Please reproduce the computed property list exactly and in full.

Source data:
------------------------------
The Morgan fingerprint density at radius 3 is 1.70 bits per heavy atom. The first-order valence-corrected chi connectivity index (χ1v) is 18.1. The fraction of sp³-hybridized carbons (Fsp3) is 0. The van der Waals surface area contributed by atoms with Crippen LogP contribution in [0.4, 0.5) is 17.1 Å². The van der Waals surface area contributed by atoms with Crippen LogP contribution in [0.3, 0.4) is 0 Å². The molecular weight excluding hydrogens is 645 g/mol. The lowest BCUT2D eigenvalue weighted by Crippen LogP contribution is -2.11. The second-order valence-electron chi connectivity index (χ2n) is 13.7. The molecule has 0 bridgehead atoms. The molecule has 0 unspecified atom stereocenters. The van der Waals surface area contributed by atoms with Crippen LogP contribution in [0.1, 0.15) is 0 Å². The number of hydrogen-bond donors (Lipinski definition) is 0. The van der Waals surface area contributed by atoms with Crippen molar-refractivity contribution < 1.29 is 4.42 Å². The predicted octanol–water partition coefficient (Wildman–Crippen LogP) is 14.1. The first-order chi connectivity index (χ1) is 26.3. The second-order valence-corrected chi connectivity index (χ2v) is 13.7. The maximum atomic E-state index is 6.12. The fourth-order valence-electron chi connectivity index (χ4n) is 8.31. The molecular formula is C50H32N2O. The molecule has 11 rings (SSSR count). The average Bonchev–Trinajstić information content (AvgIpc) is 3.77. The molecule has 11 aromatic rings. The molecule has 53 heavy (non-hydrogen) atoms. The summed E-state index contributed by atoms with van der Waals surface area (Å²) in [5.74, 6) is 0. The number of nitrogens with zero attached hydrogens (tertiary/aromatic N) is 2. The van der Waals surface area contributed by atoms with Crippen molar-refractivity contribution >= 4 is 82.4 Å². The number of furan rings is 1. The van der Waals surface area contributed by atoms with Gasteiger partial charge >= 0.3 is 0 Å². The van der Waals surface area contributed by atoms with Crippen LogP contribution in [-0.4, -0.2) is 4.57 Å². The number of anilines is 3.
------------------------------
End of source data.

The Morgan fingerprint density at radius 3 is 1.70 bits per heavy atom. The first-order valence-corrected chi connectivity index (χ1v) is 18.1. The fraction of sp³-hybridized carbons (Fsp3) is 0. The van der Waals surface area contributed by atoms with Crippen LogP contribution in [0.4, 0.5) is 17.1 Å². The van der Waals surface area contributed by atoms with Crippen LogP contribution in [0.3, 0.4) is 0 Å². The molecular weight excluding hydrogens is 645 g/mol. The lowest BCUT2D eigenvalue weighted by Crippen LogP contribution is -2.11. The second-order valence-electron chi connectivity index (χ2n) is 13.7. The molecule has 0 bridgehead atoms. The molecule has 0 unspecified atom stereocenters. The van der Waals surface area contributed by atoms with Crippen LogP contribution in [0.1, 0.15) is 0 Å². The number of hydrogen-bond donors (Lipinski definition) is 0. The van der Waals surface area contributed by atoms with Crippen molar-refractivity contribution < 1.29 is 4.42 Å². The predicted octanol–water partition coefficient (Wildman–Crippen LogP) is 14.1. The first-order chi connectivity index (χ1) is 26.3. The second-order valence-corrected chi connectivity index (χ2v) is 13.7. The maximum atomic E-state index is 6.12. The fourth-order valence-electron chi connectivity index (χ4n) is 8.31. The molecular formula is C50H32N2O. The molecule has 11 rings (SSSR count). The average Bonchev–Trinajstić information content (AvgIpc) is 3.77. The molecule has 11 aromatic rings. The molecule has 53 heavy (non-hydrogen) atoms. The summed E-state index contributed by atoms with van der Waals surface area (Å²) in [5.74, 6) is 0. The number of nitrogens with zero attached hydrogens (tertiary/aromatic N) is 2. The van der Waals surface area contributed by atoms with Crippen molar-refractivity contribution >= 4 is 82.4 Å². The number of furan rings is 1. The van der Waals surface area contributed by atoms with Gasteiger partial charge >= 0.3 is 0 Å². The van der Waals surface area contributed by atoms with Crippen LogP contribution in [-0.4, -0.2) is 4.57 Å². The number of anilines is 3.